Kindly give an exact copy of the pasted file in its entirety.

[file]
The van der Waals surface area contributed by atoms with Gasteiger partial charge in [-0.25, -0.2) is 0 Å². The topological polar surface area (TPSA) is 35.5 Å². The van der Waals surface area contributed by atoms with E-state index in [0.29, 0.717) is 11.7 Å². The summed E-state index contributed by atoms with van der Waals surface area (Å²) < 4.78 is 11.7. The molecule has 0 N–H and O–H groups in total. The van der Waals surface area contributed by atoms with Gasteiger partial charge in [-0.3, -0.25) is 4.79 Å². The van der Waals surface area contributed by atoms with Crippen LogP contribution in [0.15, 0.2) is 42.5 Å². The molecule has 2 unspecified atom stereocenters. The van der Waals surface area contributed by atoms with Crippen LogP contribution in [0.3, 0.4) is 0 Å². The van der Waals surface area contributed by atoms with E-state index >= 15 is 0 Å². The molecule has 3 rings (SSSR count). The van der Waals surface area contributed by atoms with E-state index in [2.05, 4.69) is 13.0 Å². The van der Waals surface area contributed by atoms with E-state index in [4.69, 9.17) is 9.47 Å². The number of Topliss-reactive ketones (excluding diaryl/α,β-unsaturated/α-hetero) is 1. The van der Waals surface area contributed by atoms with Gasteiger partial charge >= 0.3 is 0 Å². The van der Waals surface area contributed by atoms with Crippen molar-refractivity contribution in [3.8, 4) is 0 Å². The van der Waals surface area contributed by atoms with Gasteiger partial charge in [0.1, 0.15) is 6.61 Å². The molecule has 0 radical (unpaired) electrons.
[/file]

The van der Waals surface area contributed by atoms with Gasteiger partial charge in [-0.25, -0.2) is 0 Å². The topological polar surface area (TPSA) is 35.5 Å². The van der Waals surface area contributed by atoms with E-state index in [0.29, 0.717) is 11.7 Å². The summed E-state index contributed by atoms with van der Waals surface area (Å²) < 4.78 is 11.7. The molecule has 0 N–H and O–H groups in total. The van der Waals surface area contributed by atoms with Gasteiger partial charge in [-0.3, -0.25) is 4.79 Å². The van der Waals surface area contributed by atoms with Crippen LogP contribution in [0.15, 0.2) is 42.5 Å². The molecule has 2 unspecified atom stereocenters. The van der Waals surface area contributed by atoms with Crippen LogP contribution in [0.3, 0.4) is 0 Å². The van der Waals surface area contributed by atoms with E-state index >= 15 is 0 Å². The molecule has 3 rings (SSSR count). The van der Waals surface area contributed by atoms with E-state index in [2.05, 4.69) is 13.0 Å². The van der Waals surface area contributed by atoms with E-state index in [4.69, 9.17) is 9.47 Å². The number of Topliss-reactive ketones (excluding diaryl/α,β-unsaturated/α-hetero) is 1. The van der Waals surface area contributed by atoms with Gasteiger partial charge >= 0.3 is 0 Å². The van der Waals surface area contributed by atoms with Crippen molar-refractivity contribution in [3.8, 4) is 0 Å². The van der Waals surface area contributed by atoms with Gasteiger partial charge in [0.1, 0.15) is 6.61 Å². The molecule has 0 radical (unpaired) electrons.